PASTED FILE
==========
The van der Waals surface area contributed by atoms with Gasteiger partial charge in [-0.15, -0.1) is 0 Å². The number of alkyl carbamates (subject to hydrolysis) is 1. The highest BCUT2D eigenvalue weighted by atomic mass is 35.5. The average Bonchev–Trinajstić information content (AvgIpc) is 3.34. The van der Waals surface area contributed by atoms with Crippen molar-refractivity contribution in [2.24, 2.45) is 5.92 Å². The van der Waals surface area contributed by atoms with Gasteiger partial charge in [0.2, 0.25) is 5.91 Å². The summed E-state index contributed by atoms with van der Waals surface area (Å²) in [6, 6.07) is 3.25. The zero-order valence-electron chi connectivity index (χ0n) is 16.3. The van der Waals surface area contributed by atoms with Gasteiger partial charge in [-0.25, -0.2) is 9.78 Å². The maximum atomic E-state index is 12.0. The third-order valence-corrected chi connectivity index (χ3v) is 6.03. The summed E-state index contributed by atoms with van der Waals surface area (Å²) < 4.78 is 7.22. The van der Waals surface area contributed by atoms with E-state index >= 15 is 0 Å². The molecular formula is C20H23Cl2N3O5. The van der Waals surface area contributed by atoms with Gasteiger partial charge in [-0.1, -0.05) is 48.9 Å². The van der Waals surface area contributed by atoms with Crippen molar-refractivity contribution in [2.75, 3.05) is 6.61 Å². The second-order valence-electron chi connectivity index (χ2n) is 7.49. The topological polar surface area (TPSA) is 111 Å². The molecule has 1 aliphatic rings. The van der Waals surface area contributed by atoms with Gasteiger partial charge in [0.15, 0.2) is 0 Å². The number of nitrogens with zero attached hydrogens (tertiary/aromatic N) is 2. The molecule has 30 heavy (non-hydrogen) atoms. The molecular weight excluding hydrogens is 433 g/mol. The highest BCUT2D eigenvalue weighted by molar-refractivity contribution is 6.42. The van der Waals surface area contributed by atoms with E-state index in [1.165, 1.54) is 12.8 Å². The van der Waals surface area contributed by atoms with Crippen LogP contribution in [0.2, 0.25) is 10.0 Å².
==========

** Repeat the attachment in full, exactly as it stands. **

The van der Waals surface area contributed by atoms with Gasteiger partial charge in [-0.15, -0.1) is 0 Å². The number of alkyl carbamates (subject to hydrolysis) is 1. The highest BCUT2D eigenvalue weighted by atomic mass is 35.5. The average Bonchev–Trinajstić information content (AvgIpc) is 3.34. The van der Waals surface area contributed by atoms with Crippen molar-refractivity contribution in [2.24, 2.45) is 5.92 Å². The van der Waals surface area contributed by atoms with Gasteiger partial charge in [0.2, 0.25) is 5.91 Å². The summed E-state index contributed by atoms with van der Waals surface area (Å²) in [6, 6.07) is 3.25. The zero-order valence-electron chi connectivity index (χ0n) is 16.3. The van der Waals surface area contributed by atoms with Gasteiger partial charge in [-0.25, -0.2) is 9.78 Å². The maximum atomic E-state index is 12.0. The third-order valence-corrected chi connectivity index (χ3v) is 6.03. The summed E-state index contributed by atoms with van der Waals surface area (Å²) < 4.78 is 7.22. The van der Waals surface area contributed by atoms with E-state index >= 15 is 0 Å². The molecular formula is C20H23Cl2N3O5. The van der Waals surface area contributed by atoms with Gasteiger partial charge in [-0.1, -0.05) is 48.9 Å². The van der Waals surface area contributed by atoms with Crippen molar-refractivity contribution in [2.75, 3.05) is 6.61 Å². The second-order valence-electron chi connectivity index (χ2n) is 7.49. The topological polar surface area (TPSA) is 111 Å². The molecule has 1 aliphatic rings. The van der Waals surface area contributed by atoms with Gasteiger partial charge in [0.15, 0.2) is 0 Å². The number of nitrogens with zero attached hydrogens (tertiary/aromatic N) is 2. The molecule has 30 heavy (non-hydrogen) atoms. The molecular weight excluding hydrogens is 433 g/mol. The highest BCUT2D eigenvalue weighted by molar-refractivity contribution is 6.42. The van der Waals surface area contributed by atoms with E-state index in [1.165, 1.54) is 12.8 Å². The van der Waals surface area contributed by atoms with Crippen LogP contribution in [0.2, 0.25) is 10.0 Å².